JAMES, CHARLIE NEGUS JR. RIP 12/24/2014 Name: Charlie Negus James, Jr. Rank/Branch: O5/US Navy Unit: Reconnaissance/Attack Squadron 11, USS KITTY HAWK (CVA 63) Date of Birth: 29 October 1929 Home City of Record: Glendale CA Date of Loss: 18 May 1968 Country of Loss: North Vietnam Loss Coordinates: 185800N 1051800E (WF316970) Status (in 1973): Released POW Category: Aircraft/Vehicle/Ground: RA5C Other Personnel in Incident: Vincent D. Monroe (remains returned) Source: Compiled by Homecoming II Project 15 April 1990 from one or more of the following: raw data from U.S. Government agency sources, correspondence with POW/MIA families, published sources, interviews. Updated by the P.O.W. NETWORK 2015. REMARKS: 730314 RELSD BY DRV SYNOPSIS: Commander Charlie N. James, Jr. was a pilot assigned to Reconnaissance Attack Squadron 11 onboard the USS KITTY HAWK. On May 18, 1968, he launched in his RA5C Vigilante on a multi-aircraft reconnaissance mission over North Vietnam. His Radar/Navigator that day was Lt.Cdr. Vincent D. Monroe. The Vigilante commenced its run and crossed the North Vietnam coastline as planned, proceeding toward Vinh Son, which was the primary target. James' and Monroe's aircraft was hit by anti-aircraft fire and started to spout flames burning uncontrollably. The pilot of one of the other aircraft on the mission transmitted to Monroe that his aircraft was hit, and he responded with, "I know." This was the last transmission received from James and Monroe. The aircraft decelerated rapidly and plunged toward the ground. Other pilots momentarily lost sight of the crippled craft, and when again observed, approximately 10 seconds later, it impacted the ground. Intensive automatic weapons fire was in the area from many sites. Two parachutes were observed and emergency radio beepers heard. Search and rescue efforts were initiated. However, failure to establish voice contact with either flight member and the intensity of the anti-aircraft fire in the area necessitated terminaton of the effort. Electronic surveillance continued, but to no avail. Radio Hanoi broadcast the capture of two American pilots on May 18, 1968 in the general area of the loss of James and Monroe. Both men were classified Prisoner of War. In 1973, 591 lucky American POWs were released from Vietnam. James was among them; Monroe was not. Military officials at the time were shocked that hundreds of servicemen suspected or known to be prisoners of war were not released. Since American involvement in Southeast Asia ended, thousands of reports have been received by the U.S. relating to Americans still prisoner, missing, or otherwise unaccounted for from the Vietnam War. Many authorities believe there are hundreds still alive, waiting for their country to come for them. Vincent D. Monroe was maintained in Prisoner of War status until January 10, 1978, at which time his status was changed to Presumed Killed in Action. Later that year, a delegation led by Congressman "Sonny" Montgomery visited Hanoi and was given the remains of Vincent D. Monroe. Monroe was buried with full military honors at Arlington National Cemetery. During the period they were maintained as Prisoner of War, Charlie N. James and Vincent D. Monroe were promoted to the rank of Captain.
SOURCE: WE CAME HOME copyright 1977 Captain and Mrs. Frederic A Wyatt (USNR Ret), Barbara Powers Wyatt, Editor P.O.W. Publications, 10250 Moorpark St., Toluca Lake, CA 91602 Text is reproduced as found in the original publication (including date and spelling errors). CHARLIE N. JAMES, JR. Captain - United States Navy Shot Down: May 18, 1968 Released: March 14, 1973 Captain Charlie N. James, Jr. was born on 29 October 1929 in Los Angeles, California. He lived in various cities around the Los Angeles area until 12 February 1947, at which time he enlisted in the U.S. Navy as a Seaman Recruit. He received recruit training at the Naval Training Center San Diego, California. Upon completion of boot training he was transferred to Naval Station, Treasure Island, California where he attended the Electronics Material School. After graduation from the Electronics Material School he had short tours of duty at Yerba Buena Island and Mare Island in California. From Mare Island Captain James was transferred to the Submarine Base, Pearl Harbor, then Territory of Hawaii. After fourteen months of working on various submarines and surface ships out of the Electronics Repair Division, he was transferred to the Naval Academy and College Preparatory School, Naval Station Newport, Rhode Island in September 1949. While attending this school, he was also accepted for the Naval Aviation Cadet Program. In April 1950 he commenced pre-flight training as NAVCAD at the Naval Air Station Pensacola, Florida. Captain James completed flight training in November 1951 and after attending a short course in all weather flight at Naval Air Station Corpus Cristi, Texas he reported to Attack Squadron Fifty Five based at Naval Air Station North Island, California for his first operational duty. While serving as an attack pilot onboard USS Essex in 1952-53 he completed sixty-four combat missions in A-1 Skyraider type aircraft over North Korea. Shortly after returning to Naval Air Station Miramar, California, he was ordered to Attack Squadron One Hundred Fifteen and deployed to the Western Pacific twice more flying various models of AD type aircraft onboard USS Kearsarge during years 1953-1955. From June 1955 to August 1958 Captain James instructed advanced all weather flight in the T28B and jet transitional, acrobatics and tactics in the TV2 (T33) while assigned to Advanced Training Units 105 and 205 Naval Air Station Memphis, Tennessee. Following a three year tour as an advanced flight instructor, he attended the Aircraft Maintenance Officer School, Naval Air Technical Training Center, NAS Memphis. In November 1958 he reported to Heavy Attack Squadron Three Naval Air Station, Sanford, Florida for replacement pilot training in A3 Skywarrior type aircraft. Upon graduation he was ordered to Heavy Attack Squadron Five on May 1, 1959. Captain James served with VAH-5 onboard USS Forrestal on two Mediterranean cruises. He was then transferred to Heavy Attack Squadron Seven in November 1961, and he attended the A3J-1 (A5A) Vigilante replacement pilot course in Heavy Attack Squadron Three. After graduation from the VAH-3 replacement pilot course he completed two short Mediterranean cruises with VAH-7 onboard USS Enterprise. Captain James returned to Naval Air Station Sanford in May 1963 and commenced duty with VAH-3 as a replacement pilot instructor in A3 and A5 type aircraft. In 1964 VAH-3 transitioned to Reconnaissance Attack Squadron Three with the arrival of the RA5C. After various assignments which included Maintenance and Operations Officer, he detached from Reconnaissance Attack Squadron Three on August 7, 1967 and reported to Reconnaissance Attack Squadron Eleven onboard USS Forrestal on August 9,1967 as Executive Officer. Forrestal returned to the states and RVAH-11 was attached to Carrier Air Wing Eleven and commenced combat operations in North Vietnam in December 1967 on the USS Kitty Hawk. After completing more than fifty combat missions Captain James was shot down on 18 May 1968 and was imprisoned in North Vietnam until March 14, 1973. Captain James is married to the former Rozanne Jarris of Hazard, Kentucky. They reside in Oviedo, Florida with their daughter Karen Suzanne (8). Other children residing in California are Randene Lisa (22), Charlie N. III (15) and Michaei Andres (12). Charlie James retired from the United States Navy as a Captain. He resided in Florida.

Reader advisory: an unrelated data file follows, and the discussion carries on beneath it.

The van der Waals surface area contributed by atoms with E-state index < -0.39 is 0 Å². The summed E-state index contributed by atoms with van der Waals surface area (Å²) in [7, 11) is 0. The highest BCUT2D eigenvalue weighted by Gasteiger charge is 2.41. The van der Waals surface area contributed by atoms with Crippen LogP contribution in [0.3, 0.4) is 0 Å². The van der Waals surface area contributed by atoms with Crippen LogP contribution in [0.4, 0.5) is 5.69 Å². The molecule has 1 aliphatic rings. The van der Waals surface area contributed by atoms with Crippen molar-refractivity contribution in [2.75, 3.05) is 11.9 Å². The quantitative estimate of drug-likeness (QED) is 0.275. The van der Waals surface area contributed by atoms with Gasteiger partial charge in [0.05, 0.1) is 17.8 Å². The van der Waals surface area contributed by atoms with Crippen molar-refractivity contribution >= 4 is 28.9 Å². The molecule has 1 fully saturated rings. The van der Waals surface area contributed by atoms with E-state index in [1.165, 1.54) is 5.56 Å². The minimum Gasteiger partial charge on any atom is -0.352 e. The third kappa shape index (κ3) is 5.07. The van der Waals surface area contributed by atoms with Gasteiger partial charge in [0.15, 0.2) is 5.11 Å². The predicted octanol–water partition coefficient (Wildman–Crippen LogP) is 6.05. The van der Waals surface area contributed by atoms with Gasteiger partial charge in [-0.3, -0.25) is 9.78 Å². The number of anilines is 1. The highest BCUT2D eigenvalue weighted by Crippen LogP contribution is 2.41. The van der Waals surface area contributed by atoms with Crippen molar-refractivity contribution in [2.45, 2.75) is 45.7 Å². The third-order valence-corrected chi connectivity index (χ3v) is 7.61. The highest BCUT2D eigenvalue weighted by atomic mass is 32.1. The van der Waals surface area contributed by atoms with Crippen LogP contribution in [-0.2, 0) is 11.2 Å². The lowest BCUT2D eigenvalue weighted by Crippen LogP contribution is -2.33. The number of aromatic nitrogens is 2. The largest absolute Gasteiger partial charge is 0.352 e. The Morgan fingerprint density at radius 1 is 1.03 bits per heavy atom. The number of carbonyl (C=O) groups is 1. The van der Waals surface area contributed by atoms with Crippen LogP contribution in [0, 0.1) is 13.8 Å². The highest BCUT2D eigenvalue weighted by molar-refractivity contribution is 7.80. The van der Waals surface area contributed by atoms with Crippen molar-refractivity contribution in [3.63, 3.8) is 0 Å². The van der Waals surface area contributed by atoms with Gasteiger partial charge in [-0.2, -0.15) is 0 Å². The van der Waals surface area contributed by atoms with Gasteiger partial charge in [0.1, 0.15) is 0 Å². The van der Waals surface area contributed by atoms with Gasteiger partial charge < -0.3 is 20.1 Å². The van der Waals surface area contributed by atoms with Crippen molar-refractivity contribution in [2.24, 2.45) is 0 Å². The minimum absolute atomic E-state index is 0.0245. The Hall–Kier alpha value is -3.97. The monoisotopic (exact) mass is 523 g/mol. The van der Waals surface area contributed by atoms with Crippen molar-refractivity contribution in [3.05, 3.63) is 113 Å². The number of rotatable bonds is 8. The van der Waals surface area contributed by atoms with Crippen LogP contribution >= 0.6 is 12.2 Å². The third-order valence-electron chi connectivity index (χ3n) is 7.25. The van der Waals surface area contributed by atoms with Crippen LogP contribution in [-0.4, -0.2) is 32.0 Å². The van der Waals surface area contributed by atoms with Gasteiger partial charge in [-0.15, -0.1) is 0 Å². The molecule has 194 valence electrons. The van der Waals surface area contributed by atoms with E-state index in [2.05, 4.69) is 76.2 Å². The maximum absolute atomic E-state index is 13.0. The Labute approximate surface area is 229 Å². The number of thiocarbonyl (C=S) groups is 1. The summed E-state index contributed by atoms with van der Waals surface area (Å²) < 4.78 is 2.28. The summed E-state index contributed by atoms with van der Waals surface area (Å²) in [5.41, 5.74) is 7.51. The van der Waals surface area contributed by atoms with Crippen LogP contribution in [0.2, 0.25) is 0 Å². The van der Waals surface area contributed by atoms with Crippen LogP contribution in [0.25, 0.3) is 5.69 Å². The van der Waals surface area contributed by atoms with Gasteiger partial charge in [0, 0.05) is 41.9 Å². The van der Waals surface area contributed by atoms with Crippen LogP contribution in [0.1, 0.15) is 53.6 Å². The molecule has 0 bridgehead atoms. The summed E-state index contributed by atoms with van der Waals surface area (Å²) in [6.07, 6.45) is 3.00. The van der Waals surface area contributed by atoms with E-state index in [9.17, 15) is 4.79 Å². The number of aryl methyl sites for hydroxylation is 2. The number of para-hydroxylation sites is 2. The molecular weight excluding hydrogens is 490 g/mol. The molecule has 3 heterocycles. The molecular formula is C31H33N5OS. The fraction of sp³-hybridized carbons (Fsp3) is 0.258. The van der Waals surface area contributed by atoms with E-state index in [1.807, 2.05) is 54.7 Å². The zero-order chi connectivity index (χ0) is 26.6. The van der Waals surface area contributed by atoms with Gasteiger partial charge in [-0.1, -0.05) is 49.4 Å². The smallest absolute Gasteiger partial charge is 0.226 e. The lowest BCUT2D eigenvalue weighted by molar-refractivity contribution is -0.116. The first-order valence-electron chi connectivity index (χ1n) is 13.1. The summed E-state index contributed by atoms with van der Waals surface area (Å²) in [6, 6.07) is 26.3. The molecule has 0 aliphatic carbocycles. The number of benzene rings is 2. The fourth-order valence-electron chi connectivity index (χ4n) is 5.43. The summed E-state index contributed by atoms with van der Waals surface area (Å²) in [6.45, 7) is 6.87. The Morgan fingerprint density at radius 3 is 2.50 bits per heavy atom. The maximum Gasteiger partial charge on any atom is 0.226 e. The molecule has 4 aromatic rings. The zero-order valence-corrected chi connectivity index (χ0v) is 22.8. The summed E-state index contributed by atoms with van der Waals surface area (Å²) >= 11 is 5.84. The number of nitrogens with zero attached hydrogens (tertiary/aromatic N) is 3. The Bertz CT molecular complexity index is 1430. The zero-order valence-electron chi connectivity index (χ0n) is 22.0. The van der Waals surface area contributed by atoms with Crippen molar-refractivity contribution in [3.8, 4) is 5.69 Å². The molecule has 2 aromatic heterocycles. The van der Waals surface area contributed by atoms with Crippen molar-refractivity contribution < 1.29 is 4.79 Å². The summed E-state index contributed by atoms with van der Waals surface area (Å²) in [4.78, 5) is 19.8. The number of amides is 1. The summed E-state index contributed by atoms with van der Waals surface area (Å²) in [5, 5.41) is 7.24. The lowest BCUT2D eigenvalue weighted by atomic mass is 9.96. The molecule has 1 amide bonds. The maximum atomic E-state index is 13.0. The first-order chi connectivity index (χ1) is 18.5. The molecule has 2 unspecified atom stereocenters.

Captain Charlie Negus James, Jr., USN (Ret) passed away peacefully December 24th, 2014.
Charlie had terminal cancer. He is survived by his son-Michael Andrew James, daughter-
Suzanne James Skipper and 3 grandchildren: William Jackson Skipper, Charlotte Suzanne Skipper
and Jason Artman James and his close friend, Mimi (20 years). No service will be held. His
ashes will be spread at a later date at Arlington or at Barrancas (Pensacola). His obituary
was published in the Daytona Beach Journal, dated 1-1-15. Charlie flew 55 missions in
North Korea 1952-53. He was captured on his 64th mission over NVN. He was a captive
for almost five years (5-18-68 to 3-14-73). He fought throat cancer for over 20 years. He
was active in golf and other activities until this past Spring. The cancer spread to other